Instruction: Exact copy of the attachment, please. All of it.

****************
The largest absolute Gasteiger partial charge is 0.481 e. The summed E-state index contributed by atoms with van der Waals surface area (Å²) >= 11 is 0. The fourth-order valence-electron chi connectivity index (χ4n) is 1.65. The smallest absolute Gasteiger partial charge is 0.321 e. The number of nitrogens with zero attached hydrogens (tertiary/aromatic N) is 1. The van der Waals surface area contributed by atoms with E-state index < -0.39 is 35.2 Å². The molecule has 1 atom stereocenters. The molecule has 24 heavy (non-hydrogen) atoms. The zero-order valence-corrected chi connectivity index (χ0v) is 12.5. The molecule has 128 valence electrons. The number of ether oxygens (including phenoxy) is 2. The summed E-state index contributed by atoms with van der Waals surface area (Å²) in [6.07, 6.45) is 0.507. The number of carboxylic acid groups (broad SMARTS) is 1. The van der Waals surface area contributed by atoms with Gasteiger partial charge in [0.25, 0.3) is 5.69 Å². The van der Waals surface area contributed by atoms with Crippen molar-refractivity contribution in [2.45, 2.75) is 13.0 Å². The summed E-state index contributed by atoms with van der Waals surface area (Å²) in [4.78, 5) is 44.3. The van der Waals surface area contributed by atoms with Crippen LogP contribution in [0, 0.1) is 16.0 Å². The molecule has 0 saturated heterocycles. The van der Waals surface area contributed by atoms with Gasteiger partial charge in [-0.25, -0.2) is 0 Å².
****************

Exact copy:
The largest absolute Gasteiger partial charge is 0.481 e. The summed E-state index contributed by atoms with van der Waals surface area (Å²) >= 11 is 0. The fourth-order valence-electron chi connectivity index (χ4n) is 1.65. The smallest absolute Gasteiger partial charge is 0.321 e. The number of nitrogens with zero attached hydrogens (tertiary/aromatic N) is 1. The van der Waals surface area contributed by atoms with E-state index < -0.39 is 35.2 Å². The molecule has 1 atom stereocenters. The molecule has 24 heavy (non-hydrogen) atoms. The zero-order valence-corrected chi connectivity index (χ0v) is 12.5. The molecule has 128 valence electrons. The number of ether oxygens (including phenoxy) is 2. The summed E-state index contributed by atoms with van der Waals surface area (Å²) in [6.07, 6.45) is 0.507. The number of carboxylic acid groups (broad SMARTS) is 1. The van der Waals surface area contributed by atoms with Gasteiger partial charge in [0.25, 0.3) is 5.69 Å². The van der Waals surface area contributed by atoms with Crippen molar-refractivity contribution in [2.45, 2.75) is 13.0 Å². The summed E-state index contributed by atoms with van der Waals surface area (Å²) in [4.78, 5) is 44.3. The van der Waals surface area contributed by atoms with Crippen LogP contribution in [0, 0.1) is 16.0 Å². The molecule has 0 saturated heterocycles. The van der Waals surface area contributed by atoms with Gasteiger partial charge in [-0.25, -0.2) is 0 Å².